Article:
The Best Homemade Ginger Tea Recipe + Some Ways To Spice It Up
Ginger is a powerful herb with many health benefits. To make a good ginger tea, all you need is fresh ginger and filtered water—the rest of the ingredients are optional!
It may taste better with a little honey in it, as well as a splash of fresh lemon juice. You could also add chamomile flowers, cinnamon, cayenne pepper, or an echinacea tincture. Don't add all of these flavors at the same time—try different combinations.
What you'll need: A grater or zester, as well as a kettle or a saucepan to boil the water, and something to strain the tea if you are not using a teapot that has one in it.
The Best Homemade Ginger Tea
Serves: 1 to 2
- 1 fresh grated ginger
- 2 cups filtered water
- 1 tablespoon raw honey or pure maple syrup
- ½ lemon, juiced
- 1 cinnamon stick
- Chamomile flowers
- Echinacea tincture
- Fresh mint leaves
- Pinch of cayenne pepper
- Peel the ginger root with a peeler or with the back of a spoon.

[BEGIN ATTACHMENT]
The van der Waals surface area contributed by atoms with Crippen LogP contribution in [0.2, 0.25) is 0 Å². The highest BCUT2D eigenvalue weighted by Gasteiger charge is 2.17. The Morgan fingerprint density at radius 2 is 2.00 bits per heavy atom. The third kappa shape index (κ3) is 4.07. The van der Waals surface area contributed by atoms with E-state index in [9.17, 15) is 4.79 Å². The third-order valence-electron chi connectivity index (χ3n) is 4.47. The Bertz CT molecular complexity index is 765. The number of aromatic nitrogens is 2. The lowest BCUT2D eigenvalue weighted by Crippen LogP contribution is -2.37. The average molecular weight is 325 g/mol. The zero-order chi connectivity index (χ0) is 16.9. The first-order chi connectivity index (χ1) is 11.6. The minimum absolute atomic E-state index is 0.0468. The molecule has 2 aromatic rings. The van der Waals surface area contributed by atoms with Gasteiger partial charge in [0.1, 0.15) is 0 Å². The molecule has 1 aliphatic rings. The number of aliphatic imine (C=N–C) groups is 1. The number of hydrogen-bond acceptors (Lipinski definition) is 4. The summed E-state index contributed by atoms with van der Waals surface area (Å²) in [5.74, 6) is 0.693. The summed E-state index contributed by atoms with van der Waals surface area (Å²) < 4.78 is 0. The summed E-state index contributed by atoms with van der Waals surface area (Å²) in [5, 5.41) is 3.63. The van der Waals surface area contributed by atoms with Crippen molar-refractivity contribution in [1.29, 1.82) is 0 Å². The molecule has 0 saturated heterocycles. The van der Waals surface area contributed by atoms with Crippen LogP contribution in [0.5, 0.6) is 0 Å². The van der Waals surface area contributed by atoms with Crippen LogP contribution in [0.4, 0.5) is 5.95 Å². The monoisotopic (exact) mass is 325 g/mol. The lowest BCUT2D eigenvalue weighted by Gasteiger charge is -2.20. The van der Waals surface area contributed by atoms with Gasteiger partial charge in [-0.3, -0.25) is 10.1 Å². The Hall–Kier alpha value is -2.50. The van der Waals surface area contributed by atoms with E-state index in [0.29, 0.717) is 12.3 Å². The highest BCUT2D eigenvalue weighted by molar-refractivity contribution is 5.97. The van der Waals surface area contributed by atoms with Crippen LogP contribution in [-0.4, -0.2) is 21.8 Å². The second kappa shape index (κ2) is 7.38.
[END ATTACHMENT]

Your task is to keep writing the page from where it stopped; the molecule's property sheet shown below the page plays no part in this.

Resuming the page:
- Grate the ginger with a grater/zester. If you slice it, slice it thin and use more. (I like to grate my ginger instead of slicing it because it releases more aroma and flavors, as opposed to juicing it.)
- Infuse the ginger; if you add cinnamon, mint, chamomile, or cayenne, add it here.
- If you are using a saucepan, bring the water to a boil, add ginger, and turn off heat. Put the lid on it and let it steep for 10 minutes. If you are using a teapot, add ginger in the teapot and pour boiling water in it. Let it steep for about 10 minutes. If you are using a saucepan, strain the water to remove the ginger.
- Add fresh lemon juice and natural sweetener if you like. Stir and enjoy!
- Note: If you want a cold tea, let your tea cool down, store it in the fridge, and add ice cubes before serving.
Krystelle is a Board Certified Holistic Health Counselor, vegan chef, and the creator of Conscious Cooking, a blog where she shares information about natural health and nutrition, as well as healthy plant-based recipes. She earned her degree in holistic nutrition from the Canadian School of Natural Nutrition and in culinary arts from the Natural Gourmet Institute in New York City. She also completed a health coaching program from the Institute of Integrative nutrition and a health educator program from the Hippocrates Health Institute in Florida. She is also a certified raw food chef and instructor from the Living Light Culinary Art Institute in California. Her mission is to help, teach, and inspire others to improve the quality of their lives by making healthier food choices.